After one too many mornings where I failed to get my ass up to turn off the alarm, Kerry finally just unplugged my clock radio, so I haven't caught Marketplace Morning Report in a while. But Don Boudreaux was listening today and caught a doozy of an argument for higher Social Security taxes:
But my total social security tax for four decades was only $63,000. I didn't even miss it. And in 16 of those years my income hit the government ceiling. I wish they'd taken more. But what if Social Security hadn't existed? Would I have set aside hundreds of thousands to provide for myself?
Not likely. I proved that 10 years ago when I cashed an annuity and bought a sailboat. I sailed to Spain and had lots of fun. But as an investment it was worse than Enron.
So this idea of privatizing, of letting me own my retirement, would have been another Katrina.
Parentalism anyone? As Boudreaux points out, maybe buying a boat was the best use of this guy's money at the time. But there's probably a vicious feedback loop here, where if the government acts on the assumption that people aren't competent to take responsibility for their own lives for long enough, you get citizens who really aren't—because they don't have to. I have plenty of sympathy for people who were dealt a bad hand in life and never earn enough to save up money for old age. I can't seem to muster much for folk who just decided it would be more fun to buy a sailboat with the extra cash they had lying around.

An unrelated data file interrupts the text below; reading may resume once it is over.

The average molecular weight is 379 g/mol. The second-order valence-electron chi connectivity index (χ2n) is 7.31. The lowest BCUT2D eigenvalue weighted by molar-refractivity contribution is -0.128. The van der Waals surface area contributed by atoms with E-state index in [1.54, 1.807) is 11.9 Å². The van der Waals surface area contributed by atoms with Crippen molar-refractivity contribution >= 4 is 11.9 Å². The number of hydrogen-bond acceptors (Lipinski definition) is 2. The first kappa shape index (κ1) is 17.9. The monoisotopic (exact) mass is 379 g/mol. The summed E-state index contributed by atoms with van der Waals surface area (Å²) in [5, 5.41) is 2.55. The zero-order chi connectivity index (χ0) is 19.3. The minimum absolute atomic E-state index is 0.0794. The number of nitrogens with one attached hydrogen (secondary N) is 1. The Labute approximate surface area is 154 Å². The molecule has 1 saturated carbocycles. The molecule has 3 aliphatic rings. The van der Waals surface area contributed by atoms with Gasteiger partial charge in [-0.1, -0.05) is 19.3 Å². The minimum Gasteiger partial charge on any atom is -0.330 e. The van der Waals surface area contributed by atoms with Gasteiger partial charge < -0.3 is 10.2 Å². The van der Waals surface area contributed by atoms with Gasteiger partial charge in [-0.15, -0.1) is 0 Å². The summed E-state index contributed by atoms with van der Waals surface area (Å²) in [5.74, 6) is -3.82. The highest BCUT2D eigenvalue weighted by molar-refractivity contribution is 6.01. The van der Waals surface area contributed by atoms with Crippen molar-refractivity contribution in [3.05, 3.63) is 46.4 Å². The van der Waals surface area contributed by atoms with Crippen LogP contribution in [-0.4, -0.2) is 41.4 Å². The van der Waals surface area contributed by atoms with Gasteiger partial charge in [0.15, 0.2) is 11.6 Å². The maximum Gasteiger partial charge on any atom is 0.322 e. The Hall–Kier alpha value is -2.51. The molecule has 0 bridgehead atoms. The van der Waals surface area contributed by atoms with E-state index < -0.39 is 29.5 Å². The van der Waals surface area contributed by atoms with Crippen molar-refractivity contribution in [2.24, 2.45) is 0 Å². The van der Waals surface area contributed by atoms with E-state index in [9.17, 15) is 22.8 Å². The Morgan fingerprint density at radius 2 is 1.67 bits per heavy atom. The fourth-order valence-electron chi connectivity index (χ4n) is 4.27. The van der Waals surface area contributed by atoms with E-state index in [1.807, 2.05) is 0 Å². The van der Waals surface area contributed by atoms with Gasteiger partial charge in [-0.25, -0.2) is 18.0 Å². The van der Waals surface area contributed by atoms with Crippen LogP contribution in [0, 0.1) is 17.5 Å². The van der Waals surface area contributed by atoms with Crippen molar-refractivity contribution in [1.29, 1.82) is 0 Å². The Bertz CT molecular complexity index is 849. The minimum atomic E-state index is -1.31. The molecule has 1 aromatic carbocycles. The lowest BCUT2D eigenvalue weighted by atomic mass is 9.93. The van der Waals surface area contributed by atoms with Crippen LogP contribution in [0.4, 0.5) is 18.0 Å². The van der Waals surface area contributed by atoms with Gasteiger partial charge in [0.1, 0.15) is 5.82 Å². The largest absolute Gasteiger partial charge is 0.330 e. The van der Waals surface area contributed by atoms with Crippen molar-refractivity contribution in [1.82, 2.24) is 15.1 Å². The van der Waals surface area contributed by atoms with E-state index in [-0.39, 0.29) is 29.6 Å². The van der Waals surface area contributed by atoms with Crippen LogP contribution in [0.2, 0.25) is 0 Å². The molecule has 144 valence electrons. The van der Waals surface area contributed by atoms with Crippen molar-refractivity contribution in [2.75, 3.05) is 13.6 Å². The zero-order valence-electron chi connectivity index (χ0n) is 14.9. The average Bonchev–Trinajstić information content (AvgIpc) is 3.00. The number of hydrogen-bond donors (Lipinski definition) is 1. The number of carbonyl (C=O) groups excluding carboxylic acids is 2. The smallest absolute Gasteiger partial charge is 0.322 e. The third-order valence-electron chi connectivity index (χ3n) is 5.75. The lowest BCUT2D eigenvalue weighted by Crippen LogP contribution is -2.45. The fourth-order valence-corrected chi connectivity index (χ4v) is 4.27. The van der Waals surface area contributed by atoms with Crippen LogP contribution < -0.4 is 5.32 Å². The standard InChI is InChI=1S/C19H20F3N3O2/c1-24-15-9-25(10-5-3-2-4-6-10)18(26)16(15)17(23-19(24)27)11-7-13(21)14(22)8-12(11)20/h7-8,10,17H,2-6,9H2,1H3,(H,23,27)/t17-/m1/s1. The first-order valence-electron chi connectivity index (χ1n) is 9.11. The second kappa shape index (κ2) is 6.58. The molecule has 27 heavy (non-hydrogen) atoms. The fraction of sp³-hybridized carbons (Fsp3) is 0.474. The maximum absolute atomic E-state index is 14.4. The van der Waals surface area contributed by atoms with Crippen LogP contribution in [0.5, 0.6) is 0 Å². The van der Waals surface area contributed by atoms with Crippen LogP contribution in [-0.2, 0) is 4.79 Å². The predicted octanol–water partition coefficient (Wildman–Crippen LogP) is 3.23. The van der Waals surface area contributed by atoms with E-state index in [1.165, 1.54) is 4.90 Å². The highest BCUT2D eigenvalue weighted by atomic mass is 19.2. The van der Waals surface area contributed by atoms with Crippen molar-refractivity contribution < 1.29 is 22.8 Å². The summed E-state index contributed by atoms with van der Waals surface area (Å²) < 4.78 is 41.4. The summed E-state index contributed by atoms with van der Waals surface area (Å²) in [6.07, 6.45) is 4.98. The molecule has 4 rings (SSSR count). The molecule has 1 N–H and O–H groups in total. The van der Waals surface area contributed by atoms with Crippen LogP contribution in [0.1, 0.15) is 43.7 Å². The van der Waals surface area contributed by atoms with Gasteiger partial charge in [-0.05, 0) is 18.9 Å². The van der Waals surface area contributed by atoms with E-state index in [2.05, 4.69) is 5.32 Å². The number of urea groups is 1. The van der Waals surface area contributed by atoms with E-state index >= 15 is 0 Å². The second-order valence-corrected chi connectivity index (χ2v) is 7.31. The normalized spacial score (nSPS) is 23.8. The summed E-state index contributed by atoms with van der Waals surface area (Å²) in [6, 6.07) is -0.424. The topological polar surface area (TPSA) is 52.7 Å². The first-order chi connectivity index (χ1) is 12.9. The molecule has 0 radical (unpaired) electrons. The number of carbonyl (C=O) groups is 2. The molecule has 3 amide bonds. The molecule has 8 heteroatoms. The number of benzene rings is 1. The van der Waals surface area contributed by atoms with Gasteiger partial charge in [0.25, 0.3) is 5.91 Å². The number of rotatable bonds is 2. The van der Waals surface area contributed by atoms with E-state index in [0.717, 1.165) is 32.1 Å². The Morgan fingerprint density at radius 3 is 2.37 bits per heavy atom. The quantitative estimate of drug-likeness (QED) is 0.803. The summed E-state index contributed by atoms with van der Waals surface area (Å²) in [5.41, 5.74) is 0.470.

I also note, by the by, that the commentator wants government to invest payroll tax revenue in order to "stop passing the buck to our kids." But he also suggests that the money could be invested in T-Bills. Where does he think the money to pay off the interest on T-Bills comes from? The Treasury Fairy? [cross-posted @ NftL.]